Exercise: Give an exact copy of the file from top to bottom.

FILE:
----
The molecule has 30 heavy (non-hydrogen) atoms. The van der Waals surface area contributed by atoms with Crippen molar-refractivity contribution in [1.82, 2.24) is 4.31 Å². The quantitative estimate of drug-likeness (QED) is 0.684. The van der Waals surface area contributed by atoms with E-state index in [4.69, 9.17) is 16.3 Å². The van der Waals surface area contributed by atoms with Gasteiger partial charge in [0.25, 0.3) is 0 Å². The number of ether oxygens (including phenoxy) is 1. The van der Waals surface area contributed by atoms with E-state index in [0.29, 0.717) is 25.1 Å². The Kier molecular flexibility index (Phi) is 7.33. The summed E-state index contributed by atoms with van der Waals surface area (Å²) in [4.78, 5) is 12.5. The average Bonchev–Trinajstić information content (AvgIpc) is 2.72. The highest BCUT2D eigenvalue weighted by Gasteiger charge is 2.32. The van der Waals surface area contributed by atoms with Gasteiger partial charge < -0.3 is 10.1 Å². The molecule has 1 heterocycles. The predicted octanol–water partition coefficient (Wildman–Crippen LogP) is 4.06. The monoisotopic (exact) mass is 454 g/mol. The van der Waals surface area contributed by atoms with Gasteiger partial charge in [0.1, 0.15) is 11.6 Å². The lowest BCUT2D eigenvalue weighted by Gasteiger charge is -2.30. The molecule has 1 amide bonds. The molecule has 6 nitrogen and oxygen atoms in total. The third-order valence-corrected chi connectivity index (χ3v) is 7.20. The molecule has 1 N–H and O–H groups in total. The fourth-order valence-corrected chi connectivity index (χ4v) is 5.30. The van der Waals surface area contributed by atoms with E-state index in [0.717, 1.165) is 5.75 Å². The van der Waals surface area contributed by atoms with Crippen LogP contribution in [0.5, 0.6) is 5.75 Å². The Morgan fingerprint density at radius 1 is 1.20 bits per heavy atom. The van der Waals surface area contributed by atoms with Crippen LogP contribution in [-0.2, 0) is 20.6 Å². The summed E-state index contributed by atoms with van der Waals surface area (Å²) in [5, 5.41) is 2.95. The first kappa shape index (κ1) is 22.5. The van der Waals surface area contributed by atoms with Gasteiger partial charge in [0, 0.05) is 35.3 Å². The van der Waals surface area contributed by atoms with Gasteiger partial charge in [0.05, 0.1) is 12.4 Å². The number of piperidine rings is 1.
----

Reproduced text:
The molecule has 30 heavy (non-hydrogen) atoms. The van der Waals surface area contributed by atoms with Crippen molar-refractivity contribution in [1.82, 2.24) is 4.31 Å². The quantitative estimate of drug-likeness (QED) is 0.684. The van der Waals surface area contributed by atoms with E-state index in [4.69, 9.17) is 16.3 Å². The van der Waals surface area contributed by atoms with Gasteiger partial charge in [0.25, 0.3) is 0 Å². The number of ether oxygens (including phenoxy) is 1. The van der Waals surface area contributed by atoms with E-state index in [0.29, 0.717) is 25.1 Å². The Kier molecular flexibility index (Phi) is 7.33. The summed E-state index contributed by atoms with van der Waals surface area (Å²) in [4.78, 5) is 12.5. The average Bonchev–Trinajstić information content (AvgIpc) is 2.72. The highest BCUT2D eigenvalue weighted by Gasteiger charge is 2.32. The van der Waals surface area contributed by atoms with Gasteiger partial charge < -0.3 is 10.1 Å². The molecule has 1 heterocycles. The predicted octanol–water partition coefficient (Wildman–Crippen LogP) is 4.06. The monoisotopic (exact) mass is 454 g/mol. The van der Waals surface area contributed by atoms with Gasteiger partial charge in [0.1, 0.15) is 11.6 Å². The lowest BCUT2D eigenvalue weighted by Gasteiger charge is -2.30. The molecule has 1 amide bonds. The molecule has 6 nitrogen and oxygen atoms in total. The third-order valence-corrected chi connectivity index (χ3v) is 7.20. The molecule has 1 N–H and O–H groups in total. The fourth-order valence-corrected chi connectivity index (χ4v) is 5.30. The van der Waals surface area contributed by atoms with E-state index in [0.717, 1.165) is 5.75 Å². The van der Waals surface area contributed by atoms with Crippen LogP contribution in [0.5, 0.6) is 5.75 Å². The Morgan fingerprint density at radius 1 is 1.20 bits per heavy atom. The van der Waals surface area contributed by atoms with Crippen LogP contribution in [-0.2, 0) is 20.6 Å². The summed E-state index contributed by atoms with van der Waals surface area (Å²) in [5, 5.41) is 2.95. The first kappa shape index (κ1) is 22.5. The van der Waals surface area contributed by atoms with Gasteiger partial charge in [0, 0.05) is 35.3 Å². The van der Waals surface area contributed by atoms with Gasteiger partial charge in [0.05, 0.1) is 12.4 Å². The number of piperidine rings is 1.